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02/19/11 5:33 PM EST

Swap suggestion brushed off by Teixeira

TAMPA, Fla. -- Mark Teixeira likes to kill part of his winter keeping up with Hot Stove talk, but even he was amused by hearing fans suggest he should be traded to the Cardinals in a mega-deal for Albert Pujols.

That swap of standout first basemen would go down as one for the ages, but Teixeira -- who has a no-trade clause on his eight-year, $180 million contract -- says it's not going to happen.

"I'm not going anywhere," Teixeira said. "I've got that no-trade for a reason. I'm going to be buried in these pinstripes."

As he enters the third year of a deal that runs through 2016, the 30-year-old Teixeira reported to camp on Saturday and will go through his first workout Sunday with the Yankees' other position players.

He said that he has healed completely from the injuries that dented his 2010 season, including the right hamstring injury that knocked him off the Yankees' playoff roster in the American League Championship Series.

"It's over," Teixeira said. "I play hard, I'm going to get hit with pitches, I'm going to dive and jam stuff. You've just got to play through it and hope for the best."

Reflecting on a season in which he batted .256 with 33 home runs and 108 RBIs in 158 games, Teixeira said that the most difficult obstacle he faced was the deep bone bruise on his right hand, which he suffered while diving in an Aug. 28 game at Chicago's U.S. Cellular Field.

He also broke his right pinky toe when he was hit by a pitch from the A's Vin Mazzaro on Aug. 31.

"At times I felt bad for Mark, how beat up he was last year, going out there and playing," Yankees manager Joe Girardi said. "It's tough when you have to go through so much just to get out on the field. You don't necessarily feel like you can move. Every time he dove, I cringed."

Teixeira has been a notoriously slow starter, batting just .136 in April last season, and he is hoping to shake that stigma by hitting more now.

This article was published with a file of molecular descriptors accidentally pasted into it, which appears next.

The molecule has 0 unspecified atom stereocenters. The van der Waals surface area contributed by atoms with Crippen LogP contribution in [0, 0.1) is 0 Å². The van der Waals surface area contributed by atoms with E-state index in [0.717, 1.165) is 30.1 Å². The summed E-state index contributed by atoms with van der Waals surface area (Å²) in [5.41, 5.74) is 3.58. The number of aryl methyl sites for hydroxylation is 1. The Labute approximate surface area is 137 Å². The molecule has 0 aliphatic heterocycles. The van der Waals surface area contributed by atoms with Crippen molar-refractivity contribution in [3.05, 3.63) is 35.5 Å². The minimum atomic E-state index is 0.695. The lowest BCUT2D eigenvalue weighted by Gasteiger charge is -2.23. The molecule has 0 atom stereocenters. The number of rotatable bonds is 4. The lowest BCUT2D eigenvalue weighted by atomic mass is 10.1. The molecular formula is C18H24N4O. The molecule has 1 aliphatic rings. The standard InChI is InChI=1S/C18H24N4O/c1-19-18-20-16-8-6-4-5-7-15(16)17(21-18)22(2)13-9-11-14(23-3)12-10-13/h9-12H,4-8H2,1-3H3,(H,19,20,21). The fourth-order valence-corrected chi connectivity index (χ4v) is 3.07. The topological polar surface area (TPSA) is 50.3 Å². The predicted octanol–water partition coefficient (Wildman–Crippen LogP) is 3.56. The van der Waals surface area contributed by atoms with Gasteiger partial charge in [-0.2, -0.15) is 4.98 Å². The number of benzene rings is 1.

He said that he worked out at Bobby Valentine's sports academy in Connecticut over the winter, even purchasing a new pitching machine for the facility, and said he is focusing on making his left-handed swing more consistent.

"It's still unnatural," said Teixeira, who posted a .799 OPS left-handed and a .940 OPS right-handed. "At the end of the day, no matter how long I've been playing baseball, I'm still a right-handed hitter who also switch-hits. I just have to work harder at it.

"My attitude this year is if I have a half hour, instead of putting it in the gym lifting weights, let's put it in the cage and make sure that left-handed swing is consistent."

He also asked hitting coach Kevin Long to be more critical in the batting cages, wanting to ward off the demons of the season's first month.

"April hasn't been fun the last couple of years for me," Teixeira said. "It's not something that I enjoy. I don't enjoy failing. I want to go out there and get a hit every time up.

"I told K-Long, 'Give me some tough love if I need to. Don't tell me I'm doing OK if I'm not.' I want to make sure that on March 30 that we're ready to go."

So Teixeira also wants the fans to put any Pujols fantasies on hold -- a deal the Yankees haven't been interested in discussing anyway, according to a source with knowledge of the club's thinking. The only place Teixeira plans on being is Yankee Stadium.

"I'd be disappointed if the fans of New York weren't looking to make our team better," Teixeira said. "But they've just got to know that I'm not leaving."

Bryan Hoch is a reporter for MLB.com. This story was not subject to the approval of Major League Baseball or its clubs.